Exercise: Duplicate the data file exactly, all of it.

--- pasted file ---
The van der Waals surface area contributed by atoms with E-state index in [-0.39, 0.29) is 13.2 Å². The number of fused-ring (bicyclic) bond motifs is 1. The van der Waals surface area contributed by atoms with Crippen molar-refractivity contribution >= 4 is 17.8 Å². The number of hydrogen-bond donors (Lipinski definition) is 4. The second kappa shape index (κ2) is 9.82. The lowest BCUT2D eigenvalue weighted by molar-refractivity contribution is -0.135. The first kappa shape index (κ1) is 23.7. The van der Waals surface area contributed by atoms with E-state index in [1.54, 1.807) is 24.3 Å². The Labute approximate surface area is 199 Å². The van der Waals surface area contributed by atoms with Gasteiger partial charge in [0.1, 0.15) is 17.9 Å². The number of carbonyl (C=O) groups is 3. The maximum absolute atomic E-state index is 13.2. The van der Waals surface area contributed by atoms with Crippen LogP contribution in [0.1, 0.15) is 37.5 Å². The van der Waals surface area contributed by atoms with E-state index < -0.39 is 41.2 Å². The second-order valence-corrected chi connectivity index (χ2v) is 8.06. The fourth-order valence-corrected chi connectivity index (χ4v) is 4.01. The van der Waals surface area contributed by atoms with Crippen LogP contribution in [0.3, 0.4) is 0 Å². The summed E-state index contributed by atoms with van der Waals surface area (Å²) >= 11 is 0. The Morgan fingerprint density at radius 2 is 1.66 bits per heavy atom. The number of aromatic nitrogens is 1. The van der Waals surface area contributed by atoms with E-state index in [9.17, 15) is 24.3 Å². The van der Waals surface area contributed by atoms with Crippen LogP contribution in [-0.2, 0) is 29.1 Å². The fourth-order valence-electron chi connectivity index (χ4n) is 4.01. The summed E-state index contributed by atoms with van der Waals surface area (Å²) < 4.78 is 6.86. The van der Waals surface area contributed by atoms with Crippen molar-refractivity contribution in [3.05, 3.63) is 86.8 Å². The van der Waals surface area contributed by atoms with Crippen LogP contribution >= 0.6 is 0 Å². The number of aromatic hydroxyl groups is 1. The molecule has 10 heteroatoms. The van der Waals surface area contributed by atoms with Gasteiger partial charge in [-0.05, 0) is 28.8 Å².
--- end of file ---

The van der Waals surface area contributed by atoms with E-state index in [-0.39, 0.29) is 13.2 Å². The number of fused-ring (bicyclic) bond motifs is 1. The van der Waals surface area contributed by atoms with Crippen molar-refractivity contribution >= 4 is 17.8 Å². The number of hydrogen-bond donors (Lipinski definition) is 4. The second kappa shape index (κ2) is 9.82. The lowest BCUT2D eigenvalue weighted by molar-refractivity contribution is -0.135. The first kappa shape index (κ1) is 23.7. The van der Waals surface area contributed by atoms with E-state index in [1.54, 1.807) is 24.3 Å². The Labute approximate surface area is 199 Å². The van der Waals surface area contributed by atoms with Gasteiger partial charge in [0.1, 0.15) is 17.9 Å². The number of carbonyl (C=O) groups is 3. The maximum absolute atomic E-state index is 13.2. The van der Waals surface area contributed by atoms with Crippen LogP contribution in [0.1, 0.15) is 37.5 Å². The van der Waals surface area contributed by atoms with E-state index < -0.39 is 41.2 Å². The second-order valence-corrected chi connectivity index (χ2v) is 8.06. The fourth-order valence-corrected chi connectivity index (χ4v) is 4.01. The van der Waals surface area contributed by atoms with Crippen LogP contribution in [0.3, 0.4) is 0 Å². The summed E-state index contributed by atoms with van der Waals surface area (Å²) >= 11 is 0. The Morgan fingerprint density at radius 2 is 1.66 bits per heavy atom. The number of aromatic nitrogens is 1. The van der Waals surface area contributed by atoms with E-state index in [9.17, 15) is 24.3 Å². The van der Waals surface area contributed by atoms with Crippen LogP contribution in [-0.2, 0) is 29.1 Å². The fourth-order valence-electron chi connectivity index (χ4n) is 4.01. The summed E-state index contributed by atoms with van der Waals surface area (Å²) < 4.78 is 6.86. The van der Waals surface area contributed by atoms with Crippen molar-refractivity contribution in [3.05, 3.63) is 86.8 Å². The van der Waals surface area contributed by atoms with Crippen LogP contribution >= 0.6 is 0 Å². The number of aromatic hydroxyl groups is 1. The molecule has 10 heteroatoms. The van der Waals surface area contributed by atoms with Gasteiger partial charge in [-0.05, 0) is 28.8 Å².